The current site of the church was a shared cemetery with the local Episcopal congregation from 1794 to 1813. The legislature gave the cemetery and other lands to be shared between the Episcopalians and the Presbyterians. A local legend says that First Presbyterian and the now-nearby Trinity Episcopal Cathedral drew lots to determine which congregation would get what lot, with First Presbyterian receiving the cemetery, located at the corner of Lady and Marion Streets.

The 1813 building still exists, and is now known as Jackson Hall. A new, larger English Gothic structure was built in 1854. Though spared the torch during Sherman's march to the sea, the building's original 180-foot spire was destroyed in an 1875 hurricane, and rebuilt in 1888. The spire was again damaged in a 1910 fire, and rebuilt to be eight feet taller. A remodeling in 1925 increased the capacity of the building to 1,250 from 800, increasing the length of the building by 40 feet. At the same time, classrooms were built at the sides, a choir loft added in the rear, and the organ loft rebuilt.
Sight description based on Wikipedia.
Woodrow Wilson Family Home

5) Woodrow Wilson Family Home

The Woodrow Wilson Family Home is a home that dates back to the Victorian era. It was the house of the 28th President of the United States. It was the house of his parents, Dr. Joseph Ruggles Wilson and his wife Jeannie Woodrow Wilson. It houses pieces of art, furniture, pictures and other elements that date from the 1850s and 1870s. The surrounding land around the house was divided into a back garden used for growing fruits and vegetables and a front yard for flowers. The design of the garden was established by Jeannie Woodrow Wilson.
Robert Mills House

6) Robert Mills House (must see)

The Robert Mills House, also known as Robert Mills Historic House and Park or the Ainsley Hall House, is a house in Columbia, that was designed by Robert Mills (architect). The Historic Columbia Foundation owns and operates the home as a historic house museum which has been furnished with decorative arts of the early 19th century, including American Federal, English Regency, and French Empire pieces. The house was declared a National Historic Landmark in 1973.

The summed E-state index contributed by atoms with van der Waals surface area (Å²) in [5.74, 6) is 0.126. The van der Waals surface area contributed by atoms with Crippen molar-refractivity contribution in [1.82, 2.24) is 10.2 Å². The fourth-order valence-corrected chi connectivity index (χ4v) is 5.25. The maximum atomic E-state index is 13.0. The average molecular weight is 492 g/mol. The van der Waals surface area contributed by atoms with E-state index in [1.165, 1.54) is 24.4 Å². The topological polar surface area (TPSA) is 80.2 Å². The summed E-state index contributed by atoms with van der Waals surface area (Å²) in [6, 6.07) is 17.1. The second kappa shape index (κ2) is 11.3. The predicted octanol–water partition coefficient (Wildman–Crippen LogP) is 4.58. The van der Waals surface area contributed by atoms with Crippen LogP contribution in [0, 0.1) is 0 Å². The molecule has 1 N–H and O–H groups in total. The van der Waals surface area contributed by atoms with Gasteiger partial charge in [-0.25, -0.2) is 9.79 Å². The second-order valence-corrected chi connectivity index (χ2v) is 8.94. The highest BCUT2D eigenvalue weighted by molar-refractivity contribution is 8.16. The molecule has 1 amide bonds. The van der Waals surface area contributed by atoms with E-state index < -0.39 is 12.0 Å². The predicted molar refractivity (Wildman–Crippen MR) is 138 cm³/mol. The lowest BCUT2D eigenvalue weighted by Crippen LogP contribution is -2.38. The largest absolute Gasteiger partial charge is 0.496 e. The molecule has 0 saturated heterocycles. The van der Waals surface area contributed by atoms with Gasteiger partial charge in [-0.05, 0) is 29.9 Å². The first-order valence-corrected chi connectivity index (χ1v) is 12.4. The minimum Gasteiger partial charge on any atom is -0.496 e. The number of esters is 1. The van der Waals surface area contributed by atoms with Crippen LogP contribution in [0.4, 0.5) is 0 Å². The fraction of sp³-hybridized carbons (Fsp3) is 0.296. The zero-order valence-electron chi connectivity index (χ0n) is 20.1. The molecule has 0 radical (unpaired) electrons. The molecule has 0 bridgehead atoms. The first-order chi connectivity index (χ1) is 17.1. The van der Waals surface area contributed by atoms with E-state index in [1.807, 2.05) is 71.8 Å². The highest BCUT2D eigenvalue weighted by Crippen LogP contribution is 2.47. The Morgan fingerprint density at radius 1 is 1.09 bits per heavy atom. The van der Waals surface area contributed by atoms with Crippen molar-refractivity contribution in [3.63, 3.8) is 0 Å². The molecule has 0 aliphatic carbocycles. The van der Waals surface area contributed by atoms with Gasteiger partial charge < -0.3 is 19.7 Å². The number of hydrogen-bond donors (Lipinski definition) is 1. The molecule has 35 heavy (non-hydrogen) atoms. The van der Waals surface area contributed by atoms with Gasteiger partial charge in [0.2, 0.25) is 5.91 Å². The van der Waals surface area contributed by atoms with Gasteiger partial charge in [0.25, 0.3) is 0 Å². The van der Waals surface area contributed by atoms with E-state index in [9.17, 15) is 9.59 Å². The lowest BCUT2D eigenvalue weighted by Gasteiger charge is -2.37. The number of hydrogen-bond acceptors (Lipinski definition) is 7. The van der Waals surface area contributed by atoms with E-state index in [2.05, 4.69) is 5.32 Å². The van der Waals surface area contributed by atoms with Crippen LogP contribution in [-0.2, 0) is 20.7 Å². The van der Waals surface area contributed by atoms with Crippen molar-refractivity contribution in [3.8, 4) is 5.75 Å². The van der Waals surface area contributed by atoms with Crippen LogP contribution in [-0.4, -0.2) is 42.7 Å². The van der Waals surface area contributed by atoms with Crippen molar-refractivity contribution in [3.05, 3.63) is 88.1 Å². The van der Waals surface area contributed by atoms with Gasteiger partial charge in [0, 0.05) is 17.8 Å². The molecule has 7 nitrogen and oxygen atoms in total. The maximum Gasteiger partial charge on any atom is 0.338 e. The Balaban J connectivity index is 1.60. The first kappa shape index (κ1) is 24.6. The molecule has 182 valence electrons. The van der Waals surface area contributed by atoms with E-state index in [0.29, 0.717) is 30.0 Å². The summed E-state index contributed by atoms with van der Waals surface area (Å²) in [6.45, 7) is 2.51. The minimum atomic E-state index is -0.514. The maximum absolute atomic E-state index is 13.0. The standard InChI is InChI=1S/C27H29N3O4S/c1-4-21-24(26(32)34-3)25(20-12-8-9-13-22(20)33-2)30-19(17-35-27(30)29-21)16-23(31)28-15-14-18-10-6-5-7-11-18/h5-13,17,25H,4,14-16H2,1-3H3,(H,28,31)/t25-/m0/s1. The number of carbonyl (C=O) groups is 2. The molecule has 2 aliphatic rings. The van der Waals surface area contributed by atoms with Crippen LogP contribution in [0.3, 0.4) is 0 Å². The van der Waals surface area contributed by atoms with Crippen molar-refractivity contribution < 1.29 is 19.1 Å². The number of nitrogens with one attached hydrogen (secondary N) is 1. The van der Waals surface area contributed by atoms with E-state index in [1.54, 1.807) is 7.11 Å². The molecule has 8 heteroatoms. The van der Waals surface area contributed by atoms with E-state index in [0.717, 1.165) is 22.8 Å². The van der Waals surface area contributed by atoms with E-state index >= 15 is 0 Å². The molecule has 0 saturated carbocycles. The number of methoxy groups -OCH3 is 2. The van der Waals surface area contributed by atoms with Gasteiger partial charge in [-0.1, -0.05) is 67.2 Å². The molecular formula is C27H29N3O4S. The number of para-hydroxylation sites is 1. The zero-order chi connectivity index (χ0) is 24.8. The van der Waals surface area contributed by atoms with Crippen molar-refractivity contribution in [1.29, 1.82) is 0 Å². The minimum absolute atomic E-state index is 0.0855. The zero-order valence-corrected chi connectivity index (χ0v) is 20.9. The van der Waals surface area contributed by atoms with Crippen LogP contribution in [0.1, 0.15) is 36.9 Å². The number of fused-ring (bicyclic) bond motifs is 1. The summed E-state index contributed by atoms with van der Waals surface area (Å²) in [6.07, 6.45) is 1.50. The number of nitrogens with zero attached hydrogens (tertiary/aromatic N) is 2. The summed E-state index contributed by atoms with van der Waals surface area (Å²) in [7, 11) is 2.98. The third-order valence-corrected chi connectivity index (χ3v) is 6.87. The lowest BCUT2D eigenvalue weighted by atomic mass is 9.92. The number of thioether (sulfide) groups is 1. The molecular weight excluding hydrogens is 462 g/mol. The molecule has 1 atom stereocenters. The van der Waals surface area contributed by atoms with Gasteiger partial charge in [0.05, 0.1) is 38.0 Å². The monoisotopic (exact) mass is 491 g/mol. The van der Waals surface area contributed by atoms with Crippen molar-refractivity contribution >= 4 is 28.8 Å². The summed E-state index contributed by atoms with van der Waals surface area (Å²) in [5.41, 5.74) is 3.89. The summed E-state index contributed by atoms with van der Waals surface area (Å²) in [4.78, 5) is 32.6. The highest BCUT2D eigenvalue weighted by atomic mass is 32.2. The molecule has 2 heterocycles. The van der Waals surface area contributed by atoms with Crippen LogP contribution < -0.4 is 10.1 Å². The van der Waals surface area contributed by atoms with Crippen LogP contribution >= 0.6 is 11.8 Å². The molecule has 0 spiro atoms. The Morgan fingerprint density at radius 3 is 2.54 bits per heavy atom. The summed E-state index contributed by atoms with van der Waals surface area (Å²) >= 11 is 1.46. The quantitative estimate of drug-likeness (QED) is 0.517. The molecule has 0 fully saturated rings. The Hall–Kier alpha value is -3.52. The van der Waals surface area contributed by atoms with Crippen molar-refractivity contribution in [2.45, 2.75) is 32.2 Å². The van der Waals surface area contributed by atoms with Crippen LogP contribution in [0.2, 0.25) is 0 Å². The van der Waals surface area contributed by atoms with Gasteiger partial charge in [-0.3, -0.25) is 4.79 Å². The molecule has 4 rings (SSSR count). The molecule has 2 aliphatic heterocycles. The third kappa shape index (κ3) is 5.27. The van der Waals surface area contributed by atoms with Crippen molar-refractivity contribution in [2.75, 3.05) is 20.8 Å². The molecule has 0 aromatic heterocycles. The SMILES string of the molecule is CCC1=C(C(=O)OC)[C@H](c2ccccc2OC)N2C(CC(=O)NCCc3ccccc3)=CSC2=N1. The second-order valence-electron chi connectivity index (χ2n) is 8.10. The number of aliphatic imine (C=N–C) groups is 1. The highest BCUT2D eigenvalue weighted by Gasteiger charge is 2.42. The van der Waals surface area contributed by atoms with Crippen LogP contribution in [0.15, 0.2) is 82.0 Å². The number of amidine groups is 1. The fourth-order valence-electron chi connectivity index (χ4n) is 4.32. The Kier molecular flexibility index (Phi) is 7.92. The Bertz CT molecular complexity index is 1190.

Sight description based on Wikipedia.
Hampton-Preston Mansion and Gardens

7) Hampton-Preston Mansion and Gardens (must see)

Hampton-Preston Mansion and Gardens is another old house that was used by two important families in the town for 150 years. These two families Hampton-Preston were occupied with plantations. In the period of Wade Hampton I, the house style was changed from Federal to Greek Revival style. The Preston family moved in after the death of Hampton and his daughter married a Preston who enlarged the house. The house is surrounded by a beautiful 4-acre garden known and admired in the region. Now it is a museum that exhibits photos of how the house was over the years with all its changes, different objects, photos and pieces of furniture that belonged to the two families.